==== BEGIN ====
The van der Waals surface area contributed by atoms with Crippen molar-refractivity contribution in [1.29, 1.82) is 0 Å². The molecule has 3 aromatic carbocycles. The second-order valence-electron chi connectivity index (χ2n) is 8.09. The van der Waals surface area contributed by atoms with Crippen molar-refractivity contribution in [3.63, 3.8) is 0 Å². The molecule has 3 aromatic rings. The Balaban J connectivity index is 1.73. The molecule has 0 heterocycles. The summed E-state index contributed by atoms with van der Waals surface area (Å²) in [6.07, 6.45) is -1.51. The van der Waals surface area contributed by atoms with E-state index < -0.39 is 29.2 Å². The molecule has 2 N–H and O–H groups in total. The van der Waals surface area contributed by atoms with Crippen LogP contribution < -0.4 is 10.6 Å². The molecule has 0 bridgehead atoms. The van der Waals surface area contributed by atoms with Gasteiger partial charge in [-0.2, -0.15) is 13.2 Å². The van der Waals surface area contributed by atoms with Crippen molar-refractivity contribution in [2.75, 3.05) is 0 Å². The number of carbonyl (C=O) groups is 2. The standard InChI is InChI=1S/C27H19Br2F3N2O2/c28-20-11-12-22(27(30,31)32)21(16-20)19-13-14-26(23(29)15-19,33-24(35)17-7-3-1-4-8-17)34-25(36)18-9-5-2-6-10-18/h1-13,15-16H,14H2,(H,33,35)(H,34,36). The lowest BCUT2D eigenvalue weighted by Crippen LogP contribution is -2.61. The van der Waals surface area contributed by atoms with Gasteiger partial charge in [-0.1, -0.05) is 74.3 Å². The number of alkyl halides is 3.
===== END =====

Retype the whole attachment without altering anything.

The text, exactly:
The van der Waals surface area contributed by atoms with Crippen molar-refractivity contribution in [1.29, 1.82) is 0 Å². The molecule has 3 aromatic carbocycles. The second-order valence-electron chi connectivity index (χ2n) is 8.09. The van der Waals surface area contributed by atoms with Crippen molar-refractivity contribution in [3.63, 3.8) is 0 Å². The molecule has 3 aromatic rings. The Balaban J connectivity index is 1.73. The molecule has 0 heterocycles. The summed E-state index contributed by atoms with van der Waals surface area (Å²) in [6.07, 6.45) is -1.51. The van der Waals surface area contributed by atoms with E-state index < -0.39 is 29.2 Å². The molecule has 2 N–H and O–H groups in total. The van der Waals surface area contributed by atoms with Crippen LogP contribution < -0.4 is 10.6 Å². The molecule has 0 bridgehead atoms. The van der Waals surface area contributed by atoms with Gasteiger partial charge in [-0.2, -0.15) is 13.2 Å². The van der Waals surface area contributed by atoms with Crippen molar-refractivity contribution in [2.75, 3.05) is 0 Å². The number of carbonyl (C=O) groups is 2. The standard InChI is InChI=1S/C27H19Br2F3N2O2/c28-20-11-12-22(27(30,31)32)21(16-20)19-13-14-26(23(29)15-19,33-24(35)17-7-3-1-4-8-17)34-25(36)18-9-5-2-6-10-18/h1-13,15-16H,14H2,(H,33,35)(H,34,36). The lowest BCUT2D eigenvalue weighted by Crippen LogP contribution is -2.61. The van der Waals surface area contributed by atoms with Gasteiger partial charge in [-0.1, -0.05) is 74.3 Å². The number of alkyl halides is 3.